1. South Jordan Medical Center
  2. Expansion of the Dee Glen Smith Athletic Center
  3. New parking structure for the Ambulatory Care Complex
  4. University of Utah Health Care Medical Services Building


Other legislation of interest to the University community

    • HB 57, Joint Professional School of Veterinary Medicine, by Rep. John Mathis, provides $1.7 million in funding for a joint veterinary medicine program between Utah State University and Washington State University. Passed.
    • HB 75 1S, Dangerous Weapon Amendments, by Rep. Curt Oda, eliminates a 1,000 foot buffer zone around K-12 schools and colleges for carrying weapons. Passed.


    • HB 116 S3, Guest Worker Program Act, by Rep. Bill Wright. One provision of this bill expands the eligibility of students who can qualify for resident tuition to children of guest workers when (or if) the program goes into effect in 2013. Passed.


    • HB 138 S1, Federal Receipts Reporting Requirements, by Rep. Ken Ivory, requires additional reporting and legislative oversight of federal funds, in the aggregate, including those going to higher education institutions. Passed.
    • HB 191 S1, Nonresident Tuition Waiver Amendments, by Rep. Carl Wimmer, as amended, changes the law allowing students who attended and graduated from a Utah high school resident tuition regardless of their immigration status, to provide evidence that they or a parent or legal guardian paid Utah income taxes during the previous three years. Failed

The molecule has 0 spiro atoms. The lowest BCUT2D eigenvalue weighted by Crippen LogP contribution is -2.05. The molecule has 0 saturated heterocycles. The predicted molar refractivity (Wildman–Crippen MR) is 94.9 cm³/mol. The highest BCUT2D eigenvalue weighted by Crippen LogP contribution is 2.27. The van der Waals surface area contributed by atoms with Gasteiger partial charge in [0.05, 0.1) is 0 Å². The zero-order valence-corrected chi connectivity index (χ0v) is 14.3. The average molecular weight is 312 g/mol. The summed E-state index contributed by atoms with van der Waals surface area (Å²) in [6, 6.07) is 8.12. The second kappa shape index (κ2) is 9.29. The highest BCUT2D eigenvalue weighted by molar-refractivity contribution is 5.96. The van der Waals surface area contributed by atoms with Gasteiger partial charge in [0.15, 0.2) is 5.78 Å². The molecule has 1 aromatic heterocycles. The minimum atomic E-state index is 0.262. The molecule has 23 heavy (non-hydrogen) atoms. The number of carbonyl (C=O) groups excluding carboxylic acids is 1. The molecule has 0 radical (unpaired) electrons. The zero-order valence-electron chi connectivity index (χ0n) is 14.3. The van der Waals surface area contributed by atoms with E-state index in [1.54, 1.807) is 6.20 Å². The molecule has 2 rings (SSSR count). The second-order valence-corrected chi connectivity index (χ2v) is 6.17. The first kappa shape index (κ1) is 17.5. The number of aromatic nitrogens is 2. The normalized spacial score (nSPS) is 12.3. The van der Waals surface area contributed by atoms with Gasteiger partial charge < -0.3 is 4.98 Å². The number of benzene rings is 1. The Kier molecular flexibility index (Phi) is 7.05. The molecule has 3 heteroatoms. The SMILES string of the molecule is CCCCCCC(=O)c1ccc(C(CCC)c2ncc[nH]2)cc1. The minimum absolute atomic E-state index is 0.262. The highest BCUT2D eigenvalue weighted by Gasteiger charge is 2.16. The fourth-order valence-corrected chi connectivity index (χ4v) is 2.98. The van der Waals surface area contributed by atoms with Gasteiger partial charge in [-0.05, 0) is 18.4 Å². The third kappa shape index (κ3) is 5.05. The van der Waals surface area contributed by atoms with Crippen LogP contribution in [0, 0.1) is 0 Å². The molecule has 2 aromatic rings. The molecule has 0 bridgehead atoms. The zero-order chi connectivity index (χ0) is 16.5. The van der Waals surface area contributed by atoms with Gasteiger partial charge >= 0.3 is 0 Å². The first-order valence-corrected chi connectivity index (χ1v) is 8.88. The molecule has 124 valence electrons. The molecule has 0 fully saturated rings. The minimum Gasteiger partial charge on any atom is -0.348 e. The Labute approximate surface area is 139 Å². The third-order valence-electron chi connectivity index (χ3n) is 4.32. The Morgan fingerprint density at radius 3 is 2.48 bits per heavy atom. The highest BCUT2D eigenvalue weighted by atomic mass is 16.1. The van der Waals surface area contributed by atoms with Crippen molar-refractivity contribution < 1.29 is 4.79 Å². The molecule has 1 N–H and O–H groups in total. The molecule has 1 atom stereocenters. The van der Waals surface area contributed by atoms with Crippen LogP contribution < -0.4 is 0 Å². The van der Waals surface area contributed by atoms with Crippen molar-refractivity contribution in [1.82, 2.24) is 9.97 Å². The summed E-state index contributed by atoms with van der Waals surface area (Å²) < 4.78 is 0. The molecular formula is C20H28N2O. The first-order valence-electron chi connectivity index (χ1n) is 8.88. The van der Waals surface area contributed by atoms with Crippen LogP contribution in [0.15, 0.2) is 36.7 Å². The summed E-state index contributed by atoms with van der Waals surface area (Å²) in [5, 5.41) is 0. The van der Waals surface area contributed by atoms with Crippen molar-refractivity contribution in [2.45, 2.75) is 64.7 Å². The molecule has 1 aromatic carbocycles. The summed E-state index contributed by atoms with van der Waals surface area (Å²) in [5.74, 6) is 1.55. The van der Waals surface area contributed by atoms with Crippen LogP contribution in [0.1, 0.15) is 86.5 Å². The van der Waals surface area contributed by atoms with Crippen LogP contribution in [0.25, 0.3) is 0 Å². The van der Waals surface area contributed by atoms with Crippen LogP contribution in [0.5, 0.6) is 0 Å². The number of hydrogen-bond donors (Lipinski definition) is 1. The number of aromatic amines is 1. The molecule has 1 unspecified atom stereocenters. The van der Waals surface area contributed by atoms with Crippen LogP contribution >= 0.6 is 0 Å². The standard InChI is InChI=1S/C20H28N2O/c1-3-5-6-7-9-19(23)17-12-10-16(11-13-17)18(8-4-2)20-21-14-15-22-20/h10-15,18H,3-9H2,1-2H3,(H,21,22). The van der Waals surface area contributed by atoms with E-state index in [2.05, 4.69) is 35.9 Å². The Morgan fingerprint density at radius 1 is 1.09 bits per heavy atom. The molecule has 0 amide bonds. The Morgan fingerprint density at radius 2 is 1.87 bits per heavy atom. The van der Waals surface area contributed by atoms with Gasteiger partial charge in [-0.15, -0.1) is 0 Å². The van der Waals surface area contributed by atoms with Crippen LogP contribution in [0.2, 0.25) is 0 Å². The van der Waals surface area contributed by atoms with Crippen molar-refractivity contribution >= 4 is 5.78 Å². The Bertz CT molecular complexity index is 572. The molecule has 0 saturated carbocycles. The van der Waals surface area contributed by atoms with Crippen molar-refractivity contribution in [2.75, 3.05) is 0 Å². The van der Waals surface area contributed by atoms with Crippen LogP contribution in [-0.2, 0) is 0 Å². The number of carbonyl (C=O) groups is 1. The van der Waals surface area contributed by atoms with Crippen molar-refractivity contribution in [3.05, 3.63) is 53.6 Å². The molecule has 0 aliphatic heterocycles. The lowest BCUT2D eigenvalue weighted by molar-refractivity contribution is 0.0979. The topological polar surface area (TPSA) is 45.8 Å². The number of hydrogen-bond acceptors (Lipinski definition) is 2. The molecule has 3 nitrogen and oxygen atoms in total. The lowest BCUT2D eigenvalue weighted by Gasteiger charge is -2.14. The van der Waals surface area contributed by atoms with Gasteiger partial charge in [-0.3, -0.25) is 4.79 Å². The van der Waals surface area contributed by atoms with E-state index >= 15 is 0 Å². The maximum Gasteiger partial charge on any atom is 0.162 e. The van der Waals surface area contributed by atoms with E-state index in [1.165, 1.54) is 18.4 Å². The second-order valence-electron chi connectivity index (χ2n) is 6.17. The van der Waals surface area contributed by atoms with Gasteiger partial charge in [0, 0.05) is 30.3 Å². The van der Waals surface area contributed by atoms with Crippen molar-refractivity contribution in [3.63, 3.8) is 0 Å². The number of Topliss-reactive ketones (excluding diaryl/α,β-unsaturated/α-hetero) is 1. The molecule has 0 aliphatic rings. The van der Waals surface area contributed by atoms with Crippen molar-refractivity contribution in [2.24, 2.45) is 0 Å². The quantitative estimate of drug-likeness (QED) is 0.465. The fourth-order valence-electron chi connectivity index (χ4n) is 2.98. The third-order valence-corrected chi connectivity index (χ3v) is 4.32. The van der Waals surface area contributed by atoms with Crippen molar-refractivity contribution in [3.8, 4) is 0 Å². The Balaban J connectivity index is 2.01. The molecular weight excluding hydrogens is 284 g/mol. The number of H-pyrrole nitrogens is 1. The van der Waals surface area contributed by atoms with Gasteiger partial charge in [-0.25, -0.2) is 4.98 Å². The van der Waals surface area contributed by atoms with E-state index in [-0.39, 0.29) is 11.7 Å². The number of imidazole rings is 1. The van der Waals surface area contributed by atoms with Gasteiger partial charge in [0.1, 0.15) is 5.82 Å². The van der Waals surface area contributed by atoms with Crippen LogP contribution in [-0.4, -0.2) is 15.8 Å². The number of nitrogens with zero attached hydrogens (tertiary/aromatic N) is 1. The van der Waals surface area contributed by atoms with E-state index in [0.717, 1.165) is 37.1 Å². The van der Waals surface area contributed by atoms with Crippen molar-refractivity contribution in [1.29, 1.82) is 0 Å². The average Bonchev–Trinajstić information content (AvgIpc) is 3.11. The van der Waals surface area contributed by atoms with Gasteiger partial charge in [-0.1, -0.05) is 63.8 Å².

• HB 206, Special Group License Plate Amendments, by Rep. Wayne Harper, as amended, raises the threshold for special license plates before they can be issued with an effective date of 2012. Passed.


    • HB 288, Concurrent Enrollment Transcripts, by Rep. Ronda Menlove, requires the State Board of Education and State Board of Regents to coordinate advising and reporting of certain information by the State Board of Regents. Passed.


    • HB 307, Public Broadcasting Funding, by Rep. Chris Herrod, requires the University of Utah to report on certain financial information related to its public television station. Failed.
    • HB 335, Military Survivors—Tuition Waiver Amendments, by Rep. Michael Morley, removes the residency requirement for a surviving dependent of a member of the Utah National Guard who is killed on active duty to receive a tuition waiver for undergraduate study. Passed.�
    • HB 485, Higher Education Tenure, by Rep. Chris Herrod, would have prohibited USHE institutions from offering tenure-track positions or new tenure after July 1, 2011. Failed.�
    • HB 498, Inmate Health Issues Amendments, by Rep. Paul Ray, would have designated the University of Utah Medical Center as the health care facility to provide medical care for inmates in the Department of Corrections custody. The department would pay a flat yearly rate of $2.5 million to the University of Utah Medical Center instead of the current policy. Failed.
    • HJR 37, State Spending Limitations, by Rep. Carl Wimmer, is a proposed amendment to the state constitution which would freeze spending at current levels, making it impossible to educate more students. Failed.


    •  HJR 42, Higher Education’s 2020 Plan, by Rep. Brad Dee, endorses the Board of Regents’ 2020 Plan. It was introduced too late to receive a committee hearing. Failed.
    • SB 46, Higher Education Residency Requirements, by Sen. Margaret Dayton, reaffirms current law and policy to enable a dependent of an active duty member of the U.S. military to obtain residency for tuition by providing a copy of the state of legal residence certificate showing it is Utah. Passed.